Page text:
The Triumphal Entry

By Karla Schettenhelm, Children's Ministry

This Sunday is Palm Sunday which marks the first day of Holy Week. We remember Jesus riding into Jerusalem on a donkey and the people there waving palm branches and shouting, “Hosanna! Blessed is he who comes in the name of the Lord!”

The story of Jesus’ journey into Jerusalem can be watched here for younger viewers and here for older children and adults.

Below is some information about different parts of this Palm Sunday account:
The donkey
  • Jesus riding on the donkey fulfilled the Old Testament prophecy found in Zechariah 9:9, "Rejoice greatly, O daughter of Zion!  Shout aloud, O daughter of Jerusalem!  Behold, your king is coming to you; righteous and having salvation is he humble and mounted on a donkey, on a colt, the foal of a donkey."
  • King Solomon had ridden a mule when he became king. (1 Kings 1:38-40). By riding the colt into Jerusalem, Jesus was publicly announcing to His disciples that He was a king.
  • Jesus riding on the donkey showed the humble nature of His incarnation. He did not come into this world to rule over an earthly kingdom. If this was His purpose He would have ridden on a warhorse, leading an army to fight the Romans.
  • The colt had never been ridden. Its’ first “job” was to carry Jesus into Jerusalem. It was “set apart” for that purpose. In a sense, it was holy which means “set apart.”
  • A donkey is sometimes called “a beast of burden.” A burden is something difficult or a heavy load. The Jewish people were giving Jesus their burden of being oppressed by the Roman government. We give Jesus our burdens of sin, death, and the devil.

In our current world situation, many of us are burdened by fear and worry of this virus invading our lives; we are burdened by the quarantine we are under feeling closed in or isolated.  Remembering that Jesus rode into Jerusalem on a donkey helps us remember that He takes our burdens from us. Lay your burden at His feet.

Placing garments and branches on the road
  • One reason to lay garments or branches on the road is to acknowledge that Jesus is a King. In 2 Kings 9:13 we are told about another king who people laid their garments down for.
  • Putting the garments and palm branches on the road before Jesus is seen as a display of honor, respect, and reverence.
  • In modern times we can think of celebrities walking on the red carpet. The garments and branches on the road were Jesus’ “red carpet.”

We praise Jesus now and acknowledge His Lordship and authority over our lives. How do you 'lay garments' down for Jesus in your life? What do you do that acknowledges that He is King?

The peoples’ praises
  • Three of the Gospel writer’s tell us that the people shouted “Hosanna!”
    • And the crowds that went before him and followed him were shouting, “Hosanna to the Son of David! Blessed is he who comes in the name of the Lord!  Hosanna in the highest!”  Matthew 21:9
    • And those who went before and those who followed were shouting, “Hosanna!  Blessed is He who comes in the name of the Lord! Blessed is the coming kingdom of our father David!  Hosanna in the highest.”  Mark 11:9-10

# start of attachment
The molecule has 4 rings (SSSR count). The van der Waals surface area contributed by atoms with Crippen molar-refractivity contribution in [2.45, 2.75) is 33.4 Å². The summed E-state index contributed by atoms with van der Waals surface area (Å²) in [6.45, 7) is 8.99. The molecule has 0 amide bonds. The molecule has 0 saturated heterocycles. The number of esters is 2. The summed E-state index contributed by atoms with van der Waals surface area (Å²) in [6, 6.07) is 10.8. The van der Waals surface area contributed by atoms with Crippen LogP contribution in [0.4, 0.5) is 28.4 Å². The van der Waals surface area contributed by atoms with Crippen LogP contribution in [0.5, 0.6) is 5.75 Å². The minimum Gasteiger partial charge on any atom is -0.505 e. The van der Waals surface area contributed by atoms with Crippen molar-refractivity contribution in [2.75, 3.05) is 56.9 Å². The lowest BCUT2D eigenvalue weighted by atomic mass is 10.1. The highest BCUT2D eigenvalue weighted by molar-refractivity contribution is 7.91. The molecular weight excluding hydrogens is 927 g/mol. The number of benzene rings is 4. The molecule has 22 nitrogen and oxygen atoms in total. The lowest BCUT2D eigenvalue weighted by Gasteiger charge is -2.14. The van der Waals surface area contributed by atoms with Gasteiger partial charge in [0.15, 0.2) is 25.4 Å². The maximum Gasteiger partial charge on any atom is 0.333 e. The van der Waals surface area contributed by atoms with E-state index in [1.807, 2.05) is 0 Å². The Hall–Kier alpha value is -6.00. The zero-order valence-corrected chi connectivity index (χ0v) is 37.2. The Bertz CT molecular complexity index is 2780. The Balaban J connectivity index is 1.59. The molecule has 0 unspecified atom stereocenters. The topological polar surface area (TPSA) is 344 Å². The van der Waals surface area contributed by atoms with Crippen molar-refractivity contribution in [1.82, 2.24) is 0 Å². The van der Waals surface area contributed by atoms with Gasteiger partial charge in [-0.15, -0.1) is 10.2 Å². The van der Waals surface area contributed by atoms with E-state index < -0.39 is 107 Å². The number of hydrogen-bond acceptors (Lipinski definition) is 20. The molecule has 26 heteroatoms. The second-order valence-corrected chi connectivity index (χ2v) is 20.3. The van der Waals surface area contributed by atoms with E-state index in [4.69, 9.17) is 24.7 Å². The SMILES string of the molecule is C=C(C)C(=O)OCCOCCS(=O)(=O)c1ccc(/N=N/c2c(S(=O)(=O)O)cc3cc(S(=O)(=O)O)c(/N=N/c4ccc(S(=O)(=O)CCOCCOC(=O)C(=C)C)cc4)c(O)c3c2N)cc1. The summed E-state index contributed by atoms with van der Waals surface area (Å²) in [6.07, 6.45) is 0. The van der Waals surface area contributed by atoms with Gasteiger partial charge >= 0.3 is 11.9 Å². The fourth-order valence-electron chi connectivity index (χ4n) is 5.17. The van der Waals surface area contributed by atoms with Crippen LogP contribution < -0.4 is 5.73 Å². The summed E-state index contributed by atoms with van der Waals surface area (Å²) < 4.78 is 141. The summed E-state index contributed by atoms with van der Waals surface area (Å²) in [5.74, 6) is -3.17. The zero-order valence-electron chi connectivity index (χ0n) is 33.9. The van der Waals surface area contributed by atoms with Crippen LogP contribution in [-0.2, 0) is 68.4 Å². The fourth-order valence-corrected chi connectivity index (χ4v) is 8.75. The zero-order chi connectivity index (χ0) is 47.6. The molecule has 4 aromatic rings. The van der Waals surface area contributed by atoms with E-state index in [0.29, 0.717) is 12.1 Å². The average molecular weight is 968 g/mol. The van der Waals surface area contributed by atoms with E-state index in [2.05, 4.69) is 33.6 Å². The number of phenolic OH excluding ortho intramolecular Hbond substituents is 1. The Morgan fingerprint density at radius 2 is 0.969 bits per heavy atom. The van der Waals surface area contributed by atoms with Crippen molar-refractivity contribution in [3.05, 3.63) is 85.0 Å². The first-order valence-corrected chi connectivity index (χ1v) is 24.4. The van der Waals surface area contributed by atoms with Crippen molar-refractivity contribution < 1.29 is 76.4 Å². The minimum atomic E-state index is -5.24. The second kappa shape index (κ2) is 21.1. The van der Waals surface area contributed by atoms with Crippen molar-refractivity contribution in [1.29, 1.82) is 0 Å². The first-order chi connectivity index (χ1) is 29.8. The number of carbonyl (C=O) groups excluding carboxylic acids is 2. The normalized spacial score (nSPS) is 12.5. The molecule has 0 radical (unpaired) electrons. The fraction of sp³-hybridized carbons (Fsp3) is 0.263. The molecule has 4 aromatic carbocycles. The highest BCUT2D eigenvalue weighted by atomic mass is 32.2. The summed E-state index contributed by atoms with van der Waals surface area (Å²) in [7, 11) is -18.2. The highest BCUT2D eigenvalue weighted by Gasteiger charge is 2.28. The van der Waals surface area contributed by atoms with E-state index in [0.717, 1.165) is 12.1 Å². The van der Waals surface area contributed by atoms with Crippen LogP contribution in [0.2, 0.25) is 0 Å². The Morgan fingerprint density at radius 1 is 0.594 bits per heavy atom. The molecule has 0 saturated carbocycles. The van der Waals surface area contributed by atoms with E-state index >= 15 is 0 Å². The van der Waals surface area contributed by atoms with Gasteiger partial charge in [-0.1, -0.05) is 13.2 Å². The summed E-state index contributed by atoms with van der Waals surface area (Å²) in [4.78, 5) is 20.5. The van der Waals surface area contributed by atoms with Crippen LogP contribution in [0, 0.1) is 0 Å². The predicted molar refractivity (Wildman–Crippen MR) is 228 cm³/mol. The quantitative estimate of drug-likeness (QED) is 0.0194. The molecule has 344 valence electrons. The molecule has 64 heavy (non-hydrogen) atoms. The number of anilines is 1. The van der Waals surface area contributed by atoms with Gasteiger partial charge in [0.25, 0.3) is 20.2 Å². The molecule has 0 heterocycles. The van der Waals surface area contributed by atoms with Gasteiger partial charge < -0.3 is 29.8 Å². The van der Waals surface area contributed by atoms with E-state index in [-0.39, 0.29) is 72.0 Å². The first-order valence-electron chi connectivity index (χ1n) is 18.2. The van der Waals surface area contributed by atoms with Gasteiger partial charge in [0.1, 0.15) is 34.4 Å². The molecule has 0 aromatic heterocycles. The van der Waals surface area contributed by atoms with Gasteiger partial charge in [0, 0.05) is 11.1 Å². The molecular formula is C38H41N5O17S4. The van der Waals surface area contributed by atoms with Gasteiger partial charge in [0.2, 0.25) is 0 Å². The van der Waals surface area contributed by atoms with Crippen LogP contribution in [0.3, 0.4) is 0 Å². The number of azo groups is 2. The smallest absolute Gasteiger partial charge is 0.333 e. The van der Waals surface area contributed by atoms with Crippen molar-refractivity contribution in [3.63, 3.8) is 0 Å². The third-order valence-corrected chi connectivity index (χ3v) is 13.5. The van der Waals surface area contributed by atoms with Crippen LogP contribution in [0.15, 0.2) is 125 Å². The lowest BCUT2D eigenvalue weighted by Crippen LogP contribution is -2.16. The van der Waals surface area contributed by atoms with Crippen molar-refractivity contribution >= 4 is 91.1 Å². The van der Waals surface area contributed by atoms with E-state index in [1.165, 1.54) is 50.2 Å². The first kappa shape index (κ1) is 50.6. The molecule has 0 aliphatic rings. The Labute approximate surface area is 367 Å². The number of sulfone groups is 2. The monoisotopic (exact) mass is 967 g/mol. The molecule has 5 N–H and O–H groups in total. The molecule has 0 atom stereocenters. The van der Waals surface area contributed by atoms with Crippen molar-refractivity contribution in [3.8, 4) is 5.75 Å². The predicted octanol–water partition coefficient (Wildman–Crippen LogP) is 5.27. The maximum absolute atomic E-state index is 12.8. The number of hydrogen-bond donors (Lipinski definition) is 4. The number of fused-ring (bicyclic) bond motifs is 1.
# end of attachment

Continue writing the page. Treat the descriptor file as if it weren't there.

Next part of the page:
• Saying,  “Blessed is the King who comes in the name of the Lord!  Peace in heaven and glory in the highest!”  Luke 19:38
    • So they took branches of palm trees and went out to meet him, crying out, “Hosanna!  Blessed is he who comes in the name of the Lord, even the King of Israel!”  John 12:13
  • Hosanna means “save us now.”  It is also a shout of praise, like “Alleluia!”  The dictionary definition is that it is an exclamation (especially in biblical, Judaic, and Christian use) used to express adoration, praise, or joy.

We too shout “Hosanna!” while waving our palms and celebrating Jesus! How does the meaning of Hosanna- Save Us help you understand or look differently at Palm Sunday?
Palms are available until Saturday at the church under the canopy for those that would like to pick them up. If you cannot or would rather not, there are ways to easily make palms at home.

Make Your Own Palms

Use green paper, or color paper green, and trace hand prints on the paper.  
  • Cut out hand prints and glue them to a stick, a Popsicle stick, a paint stick, a ruler, etc.  You can trace everyone in the family’s hands and everyone can have a palm with all of the different hand prints or everyone can have a palm with their own hand prints.
Cut out  a big oval shape with a “handle” on the bottom or glue/tape it to a stick, ruler, etc.
  • Fringe cut the edges of the leaf.
Use pieces of tissue paper, streamers, yarn, etc. to make a palm branch. 
  • Cut those items into strips. 
  • Find a stick outside.
  • Tie several strips onto the stick.  
Painted hand prints make great palm leaves, add a footprint and make it into a donkey for a fun Palm Sunday art project!
Print out this palm branch, color, and cut it out.
A fun Palm Sunday activity would be to have your own parade (like Jesus on the first Palm Sunday). You could do this in your home with your own family or walk along the sidewalk outside your home and wave your palms. You can say the words the people said long ago, “Hosanna, blessed is he who comes in the name of the Lord,” or you can play marching music and march like people do in modern parades.

Music for Palm Sunday

Below are some Hosanna songs to sing as we praise Jesus remembering His triumphal entry into Jerusalem beginning the culmination of His purpose on earth.

The songs are ordered from fun for the smallest children to more reflective for adults.
Ho Ho Ho Hosanna
Give Me Oil in My Lamp
Hosanna (2018 VBS Jerusalem action song video)
Hosanna Rock
Hosanna – A Palm Sunday Song
Hosanna – Jerusalem Hillsong on Palm Sunday
Hosanna, Loud Hosanna

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